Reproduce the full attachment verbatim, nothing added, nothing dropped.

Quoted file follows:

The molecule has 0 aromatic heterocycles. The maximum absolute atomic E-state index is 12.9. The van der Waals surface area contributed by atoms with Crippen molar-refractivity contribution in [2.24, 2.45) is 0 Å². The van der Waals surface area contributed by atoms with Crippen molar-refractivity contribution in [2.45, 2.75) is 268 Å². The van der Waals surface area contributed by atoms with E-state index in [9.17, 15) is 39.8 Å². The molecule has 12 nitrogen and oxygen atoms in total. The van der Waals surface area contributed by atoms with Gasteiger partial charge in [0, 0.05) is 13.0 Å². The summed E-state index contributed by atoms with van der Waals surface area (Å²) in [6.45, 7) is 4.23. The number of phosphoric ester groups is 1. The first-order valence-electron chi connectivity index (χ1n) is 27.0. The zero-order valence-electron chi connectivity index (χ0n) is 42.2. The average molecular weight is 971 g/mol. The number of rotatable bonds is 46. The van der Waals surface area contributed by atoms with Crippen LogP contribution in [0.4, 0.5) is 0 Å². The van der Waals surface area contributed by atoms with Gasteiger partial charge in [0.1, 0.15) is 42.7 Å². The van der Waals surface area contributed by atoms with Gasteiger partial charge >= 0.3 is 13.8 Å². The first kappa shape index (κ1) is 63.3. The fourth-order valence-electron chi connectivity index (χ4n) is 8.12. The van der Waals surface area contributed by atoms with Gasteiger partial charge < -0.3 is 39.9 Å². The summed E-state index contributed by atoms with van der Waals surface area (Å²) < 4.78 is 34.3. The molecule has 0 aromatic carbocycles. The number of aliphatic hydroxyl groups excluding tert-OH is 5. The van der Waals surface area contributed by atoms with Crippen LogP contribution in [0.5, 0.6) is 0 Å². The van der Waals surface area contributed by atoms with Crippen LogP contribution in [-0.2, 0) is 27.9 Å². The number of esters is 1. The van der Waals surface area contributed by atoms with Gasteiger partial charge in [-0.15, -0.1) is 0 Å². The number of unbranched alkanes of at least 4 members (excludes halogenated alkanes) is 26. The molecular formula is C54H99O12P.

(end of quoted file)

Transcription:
The molecule has 0 aromatic heterocycles. The maximum absolute atomic E-state index is 12.9. The van der Waals surface area contributed by atoms with Crippen molar-refractivity contribution in [2.24, 2.45) is 0 Å². The van der Waals surface area contributed by atoms with Crippen molar-refractivity contribution in [2.45, 2.75) is 268 Å². The van der Waals surface area contributed by atoms with E-state index in [9.17, 15) is 39.8 Å². The molecule has 12 nitrogen and oxygen atoms in total. The van der Waals surface area contributed by atoms with Gasteiger partial charge in [0, 0.05) is 13.0 Å². The summed E-state index contributed by atoms with van der Waals surface area (Å²) in [6.45, 7) is 4.23. The number of phosphoric ester groups is 1. The first-order valence-electron chi connectivity index (χ1n) is 27.0. The zero-order valence-electron chi connectivity index (χ0n) is 42.2. The average molecular weight is 971 g/mol. The number of rotatable bonds is 46. The van der Waals surface area contributed by atoms with Crippen LogP contribution in [0.4, 0.5) is 0 Å². The van der Waals surface area contributed by atoms with Gasteiger partial charge in [0.1, 0.15) is 42.7 Å². The van der Waals surface area contributed by atoms with Gasteiger partial charge >= 0.3 is 13.8 Å². The first kappa shape index (κ1) is 63.3. The fourth-order valence-electron chi connectivity index (χ4n) is 8.12. The van der Waals surface area contributed by atoms with Gasteiger partial charge < -0.3 is 39.9 Å². The summed E-state index contributed by atoms with van der Waals surface area (Å²) < 4.78 is 34.3. The molecule has 0 aromatic carbocycles. The number of aliphatic hydroxyl groups excluding tert-OH is 5. The van der Waals surface area contributed by atoms with Crippen LogP contribution in [0.5, 0.6) is 0 Å². The van der Waals surface area contributed by atoms with Crippen LogP contribution in [-0.2, 0) is 27.9 Å². The number of esters is 1. The van der Waals surface area contributed by atoms with Gasteiger partial charge in [-0.15, -0.1) is 0 Å². The number of unbranched alkanes of at least 4 members (excludes halogenated alkanes) is 26. The molecular formula is C54H99O12P.